People are attracted to -well- attractive people. Generally speaking, the more pleasant your appearance the bigger the draw. I am, too. Everyone is. It's okay to admit it. It's natural. What I guess I find bothersome is something I like to call, "The Passover Moments". Those moments in which people can't help but know you are there, yet avoid making eye contact or any kind of contact for that matter. Or my personal favorite, those moments when someone makes a brief stop to say hello, only to look over your shoulder for the next, nearest more interesting (skinnier?) person available. No place is safe from these moments. They happen everywhere.
I appreciate in my older and wiser years, this is more about the individual making "The Passover", rather the recipient of said moments. As much as I know this, I'm going to admit, sometimes it stings. I know these moments aren't reserved for the overweight, but I've been both fit and fat and I want to assure you right here and now, the perspective from inside of this fat suit is a vastly different one from outside of it. I remember and I know.
And why do I call it a fat suit? Because while I attribute my obesity to a number of factors, and own every ounce of fat on my body, my body is not who I am. It's a shell that carries my soul. If you know me well then you've taken the time to unzip the fat suit and take a peek inside. If that's you, thanks. I love you.
Yes, my body is a temple, and a holy vessel. It should be cared for. My sin and struggles just might be a little more obvious than yours.
When shopping recently, I heard a man speak behind me and he said, "Babe, did you see the size of her ass?" to which the woman replied, "I know. It's Huge". Another thing age has afforded me is rationale and the ability to honestly acknowledge the truth of both statements. This actually hurts less than being overlooked because of the way I look in a more personal setting. That feeling of being discounted can be raw and frankly, at this point, sort of just, expected.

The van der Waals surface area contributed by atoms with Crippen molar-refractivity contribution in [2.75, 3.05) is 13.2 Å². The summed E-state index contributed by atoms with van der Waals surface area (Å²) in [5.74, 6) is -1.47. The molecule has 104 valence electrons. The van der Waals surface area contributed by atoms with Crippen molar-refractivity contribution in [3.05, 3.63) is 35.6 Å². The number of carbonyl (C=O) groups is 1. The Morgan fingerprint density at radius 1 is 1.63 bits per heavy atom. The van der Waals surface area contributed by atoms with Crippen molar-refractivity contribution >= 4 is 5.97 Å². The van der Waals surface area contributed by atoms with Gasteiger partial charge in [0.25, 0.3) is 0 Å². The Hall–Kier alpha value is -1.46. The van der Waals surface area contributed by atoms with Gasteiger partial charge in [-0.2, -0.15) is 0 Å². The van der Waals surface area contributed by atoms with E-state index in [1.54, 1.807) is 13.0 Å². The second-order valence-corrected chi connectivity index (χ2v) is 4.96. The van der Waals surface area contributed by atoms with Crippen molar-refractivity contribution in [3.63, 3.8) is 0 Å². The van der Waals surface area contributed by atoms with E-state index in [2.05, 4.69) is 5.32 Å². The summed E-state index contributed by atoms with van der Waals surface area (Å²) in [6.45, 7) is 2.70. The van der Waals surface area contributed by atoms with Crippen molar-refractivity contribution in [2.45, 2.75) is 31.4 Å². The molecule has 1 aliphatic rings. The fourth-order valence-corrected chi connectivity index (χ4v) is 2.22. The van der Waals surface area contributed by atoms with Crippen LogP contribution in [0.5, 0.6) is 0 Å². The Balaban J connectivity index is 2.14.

What has been unexpected, however, are some of my very own realizations. How keenly aware I have become of how narrow my own vision is. How often I have been the Queen of administering "The Passover Moments". Living from inside of this fat suit has offered up an empathy for other, passed-over people. It has created in me the desire to know others inside and out. God does not create ugly. We do. God only creates beauty and it's up to us to look past whatever suit it is in to see it. To want to see it.
On the outside, I don't have much to offer you. I have a small house, a small bank account and a BIG ass. On the inside, I offer a heart that's even bigger, an authentic friendship, a woman of God. I encourage you to take a moment and peek inside someone's suit today. You have no idea what lies beneath.